Lack of Fact Checking…

I was listing to a show on one of the cable shows, I think the Food Network last night, and the host made the case that the French had invented a product called “Coca Wine” and he then went on to make the case that a fellow by the name of Pemberton started making Coca Wine and selling it in the US.

As the narrator’s story went, he had a compelling bit, saying that Pemberton then switched to making the product as a non-alcoholic soda during prohibition. And that they stopped putting cocaine in the the Coke in 1903.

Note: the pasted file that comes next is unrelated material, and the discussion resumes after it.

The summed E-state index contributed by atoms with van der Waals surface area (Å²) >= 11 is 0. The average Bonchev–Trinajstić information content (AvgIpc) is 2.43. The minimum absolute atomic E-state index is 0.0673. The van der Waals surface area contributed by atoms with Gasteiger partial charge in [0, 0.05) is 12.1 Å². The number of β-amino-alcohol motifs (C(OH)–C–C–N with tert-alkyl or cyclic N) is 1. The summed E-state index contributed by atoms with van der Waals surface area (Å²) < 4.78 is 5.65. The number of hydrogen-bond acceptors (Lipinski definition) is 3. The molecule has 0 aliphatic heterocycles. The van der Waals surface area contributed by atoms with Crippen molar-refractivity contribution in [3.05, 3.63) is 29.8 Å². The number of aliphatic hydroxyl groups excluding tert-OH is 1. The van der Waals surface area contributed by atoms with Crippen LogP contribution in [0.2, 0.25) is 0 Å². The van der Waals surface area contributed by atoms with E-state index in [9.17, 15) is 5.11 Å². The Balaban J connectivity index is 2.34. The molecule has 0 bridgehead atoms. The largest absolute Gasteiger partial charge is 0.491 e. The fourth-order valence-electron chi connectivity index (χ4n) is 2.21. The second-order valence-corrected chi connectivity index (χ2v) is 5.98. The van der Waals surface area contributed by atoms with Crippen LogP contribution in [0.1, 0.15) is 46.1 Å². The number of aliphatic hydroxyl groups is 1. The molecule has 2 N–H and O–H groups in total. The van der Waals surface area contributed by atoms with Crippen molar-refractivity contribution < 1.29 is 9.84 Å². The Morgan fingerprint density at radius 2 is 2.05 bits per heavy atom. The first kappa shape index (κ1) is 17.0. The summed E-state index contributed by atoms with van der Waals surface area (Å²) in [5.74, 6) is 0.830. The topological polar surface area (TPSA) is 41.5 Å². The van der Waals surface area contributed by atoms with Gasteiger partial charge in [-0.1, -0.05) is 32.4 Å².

A very, very compelling story indeed. Except for the fact that the Voldstead Act, which started prohibition, was enacted in 1919. What Food Network failed to note was this:

In 1885, when Atlanta and Fulton County passed Prohibition legislation, Pemberton responded by developing Coca-Cola, essentially a carbonated, non-alcoholic version of French Wine Cola.

Sometimes the devil is in the details. Technically, they’re right, but their presentation was all wrong. When we refer to prohibition in the US, we refer to the Volstead Act…

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